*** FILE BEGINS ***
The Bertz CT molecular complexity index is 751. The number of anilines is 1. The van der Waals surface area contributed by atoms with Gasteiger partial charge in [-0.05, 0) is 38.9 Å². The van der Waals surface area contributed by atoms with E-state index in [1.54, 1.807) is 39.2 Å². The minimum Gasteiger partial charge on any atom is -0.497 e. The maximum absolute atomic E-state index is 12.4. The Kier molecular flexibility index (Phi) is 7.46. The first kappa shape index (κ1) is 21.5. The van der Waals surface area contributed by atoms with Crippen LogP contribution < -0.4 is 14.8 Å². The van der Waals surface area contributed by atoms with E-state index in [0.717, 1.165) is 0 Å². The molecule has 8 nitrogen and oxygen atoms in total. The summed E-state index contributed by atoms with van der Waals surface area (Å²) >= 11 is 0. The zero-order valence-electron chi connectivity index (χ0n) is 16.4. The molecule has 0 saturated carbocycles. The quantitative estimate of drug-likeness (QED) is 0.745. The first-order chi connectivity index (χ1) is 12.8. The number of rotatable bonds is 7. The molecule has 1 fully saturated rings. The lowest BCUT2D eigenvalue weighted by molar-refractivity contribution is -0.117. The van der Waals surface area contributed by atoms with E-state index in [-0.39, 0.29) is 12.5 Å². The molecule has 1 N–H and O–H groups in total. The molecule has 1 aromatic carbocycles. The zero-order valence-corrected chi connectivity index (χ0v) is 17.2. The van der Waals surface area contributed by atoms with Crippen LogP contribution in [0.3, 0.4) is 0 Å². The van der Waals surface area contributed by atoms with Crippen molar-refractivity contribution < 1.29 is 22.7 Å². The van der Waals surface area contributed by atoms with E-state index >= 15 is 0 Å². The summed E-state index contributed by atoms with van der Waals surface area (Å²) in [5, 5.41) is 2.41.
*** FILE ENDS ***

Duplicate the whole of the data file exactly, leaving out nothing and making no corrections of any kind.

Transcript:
The Bertz CT molecular complexity index is 751. The number of anilines is 1. The van der Waals surface area contributed by atoms with Gasteiger partial charge in [-0.05, 0) is 38.9 Å². The van der Waals surface area contributed by atoms with E-state index in [1.54, 1.807) is 39.2 Å². The minimum Gasteiger partial charge on any atom is -0.497 e. The maximum absolute atomic E-state index is 12.4. The Kier molecular flexibility index (Phi) is 7.46. The first kappa shape index (κ1) is 21.5. The van der Waals surface area contributed by atoms with Crippen LogP contribution < -0.4 is 14.8 Å². The van der Waals surface area contributed by atoms with E-state index in [0.717, 1.165) is 0 Å². The molecule has 8 nitrogen and oxygen atoms in total. The summed E-state index contributed by atoms with van der Waals surface area (Å²) >= 11 is 0. The zero-order valence-electron chi connectivity index (χ0n) is 16.4. The molecule has 0 saturated carbocycles. The quantitative estimate of drug-likeness (QED) is 0.745. The first-order chi connectivity index (χ1) is 12.8. The number of rotatable bonds is 7. The molecule has 1 fully saturated rings. The lowest BCUT2D eigenvalue weighted by molar-refractivity contribution is -0.117. The van der Waals surface area contributed by atoms with E-state index in [-0.39, 0.29) is 12.5 Å². The molecule has 1 N–H and O–H groups in total. The molecule has 1 aromatic carbocycles. The zero-order valence-corrected chi connectivity index (χ0v) is 17.2. The van der Waals surface area contributed by atoms with Crippen LogP contribution in [0.3, 0.4) is 0 Å². The van der Waals surface area contributed by atoms with Crippen molar-refractivity contribution < 1.29 is 22.7 Å². The van der Waals surface area contributed by atoms with E-state index >= 15 is 0 Å². The summed E-state index contributed by atoms with van der Waals surface area (Å²) in [5, 5.41) is 2.41.